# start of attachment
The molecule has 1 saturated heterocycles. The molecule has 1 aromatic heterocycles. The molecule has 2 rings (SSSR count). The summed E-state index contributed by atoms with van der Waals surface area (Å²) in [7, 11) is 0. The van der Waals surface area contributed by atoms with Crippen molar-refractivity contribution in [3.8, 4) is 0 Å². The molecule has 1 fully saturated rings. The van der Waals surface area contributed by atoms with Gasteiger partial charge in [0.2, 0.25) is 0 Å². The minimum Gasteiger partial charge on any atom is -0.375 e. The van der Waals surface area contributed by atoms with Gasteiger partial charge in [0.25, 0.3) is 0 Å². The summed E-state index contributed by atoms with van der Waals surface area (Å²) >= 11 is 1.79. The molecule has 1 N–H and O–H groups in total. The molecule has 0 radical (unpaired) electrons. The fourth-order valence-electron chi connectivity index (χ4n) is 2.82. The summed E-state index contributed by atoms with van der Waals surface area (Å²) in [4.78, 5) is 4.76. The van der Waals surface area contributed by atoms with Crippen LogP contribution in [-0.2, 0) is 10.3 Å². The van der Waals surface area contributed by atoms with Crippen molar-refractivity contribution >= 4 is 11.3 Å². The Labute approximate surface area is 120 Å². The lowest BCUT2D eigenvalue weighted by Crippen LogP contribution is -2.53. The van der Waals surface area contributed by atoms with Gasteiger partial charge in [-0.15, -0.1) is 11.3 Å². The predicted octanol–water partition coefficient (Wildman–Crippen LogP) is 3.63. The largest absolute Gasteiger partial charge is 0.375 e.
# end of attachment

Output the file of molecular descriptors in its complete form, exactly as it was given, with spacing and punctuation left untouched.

The molecule has 1 saturated heterocycles. The molecule has 1 aromatic heterocycles. The molecule has 2 rings (SSSR count). The summed E-state index contributed by atoms with van der Waals surface area (Å²) in [7, 11) is 0. The van der Waals surface area contributed by atoms with Crippen molar-refractivity contribution in [3.8, 4) is 0 Å². The molecule has 1 fully saturated rings. The van der Waals surface area contributed by atoms with Gasteiger partial charge in [0.2, 0.25) is 0 Å². The minimum Gasteiger partial charge on any atom is -0.375 e. The van der Waals surface area contributed by atoms with Gasteiger partial charge in [0.25, 0.3) is 0 Å². The summed E-state index contributed by atoms with van der Waals surface area (Å²) >= 11 is 1.79. The molecule has 1 N–H and O–H groups in total. The molecule has 0 radical (unpaired) electrons. The fourth-order valence-electron chi connectivity index (χ4n) is 2.82. The summed E-state index contributed by atoms with van der Waals surface area (Å²) in [4.78, 5) is 4.76. The van der Waals surface area contributed by atoms with Crippen LogP contribution in [-0.2, 0) is 10.3 Å². The van der Waals surface area contributed by atoms with Crippen molar-refractivity contribution >= 4 is 11.3 Å². The Labute approximate surface area is 120 Å². The lowest BCUT2D eigenvalue weighted by Crippen LogP contribution is -2.53. The van der Waals surface area contributed by atoms with Gasteiger partial charge in [-0.15, -0.1) is 11.3 Å². The predicted octanol–water partition coefficient (Wildman–Crippen LogP) is 3.63. The largest absolute Gasteiger partial charge is 0.375 e.